Ask Leah! The Ingles Dietitian

Sponsored: Cross Contact and Cross Contamination: What’s the Difference?

Sponsored: Cross Contact and Cross Contamination:  What’s the Difference?

These are terms that are often confused but have very different meanings.


Cross Contamination refers to a transfer of a bacteria, virus or parasite that could cause a food borne illness (food poisoning).
For example, if raw chicken was placed on a cutting board and then, without washing or sanitizing it, the ingredients for a salad (e.g. slicing tomatoes) were prepared on that same cutting board, there would be a risk of contaminating the the tomatoes with salmonella bacteria from the chicken. 

Cross Contact is the process where one allergen is transferred from one food to another.  For example, for individuals with an allergy to wheat; if someone prepared a salad on the same cutting board where a whole wheat sandwich was made (without washing or sanitizing the cutting board after), the allergen (wheat) would be transferred to the salad ingredients and make someone with wheat allergy seriously ill.   

Bottom Line: In both situations, safe food handling practices like being careful, using different cutting boards, and knives, and cleaning and sanitizing surfaces will reduce the risk of making someone sick.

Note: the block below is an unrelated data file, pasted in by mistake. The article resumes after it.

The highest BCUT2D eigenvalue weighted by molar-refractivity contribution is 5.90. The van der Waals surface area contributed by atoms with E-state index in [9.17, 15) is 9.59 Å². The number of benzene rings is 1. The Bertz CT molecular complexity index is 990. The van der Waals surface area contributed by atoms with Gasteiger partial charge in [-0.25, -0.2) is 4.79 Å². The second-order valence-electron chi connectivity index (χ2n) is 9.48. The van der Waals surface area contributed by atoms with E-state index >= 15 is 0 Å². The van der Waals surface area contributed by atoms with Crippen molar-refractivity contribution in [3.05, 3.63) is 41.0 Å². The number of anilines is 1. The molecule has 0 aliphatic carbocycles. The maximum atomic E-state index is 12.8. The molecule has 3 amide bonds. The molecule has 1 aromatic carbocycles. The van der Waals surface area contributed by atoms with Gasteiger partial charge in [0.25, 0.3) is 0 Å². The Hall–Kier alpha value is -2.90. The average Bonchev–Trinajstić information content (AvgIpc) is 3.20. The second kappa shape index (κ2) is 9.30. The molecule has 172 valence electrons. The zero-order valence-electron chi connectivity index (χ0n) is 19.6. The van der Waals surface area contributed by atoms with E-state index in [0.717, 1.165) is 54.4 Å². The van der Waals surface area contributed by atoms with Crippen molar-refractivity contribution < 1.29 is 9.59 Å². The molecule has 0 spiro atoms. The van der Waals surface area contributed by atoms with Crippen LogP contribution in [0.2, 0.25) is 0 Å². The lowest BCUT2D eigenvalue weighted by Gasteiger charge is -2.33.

Leah McGrath, RDN, LDN

Related Items

Ingles Markets Corporate Dietitian

Smokey Mountain News Logo
Go to top
Payment Information


At our inception 20 years ago, we chose to be different. Unlike other news organizations, we made the decision to provide in-depth, regional reporting free to anyone who wanted access to it. We don’t plan to change that model. Support from our readers will help us maintain and strengthen the editorial independence that is crucial to our mission to help make Western North Carolina a better place to call home. If you are able, please support The Smoky Mountain News.

The Smoky Mountain News is a wholly private corporation. Reader contributions support the journalistic mission of SMN to remain independent. Your support of SMN does not constitute a charitable donation. If you have a question about contributing to SMN, please contact us.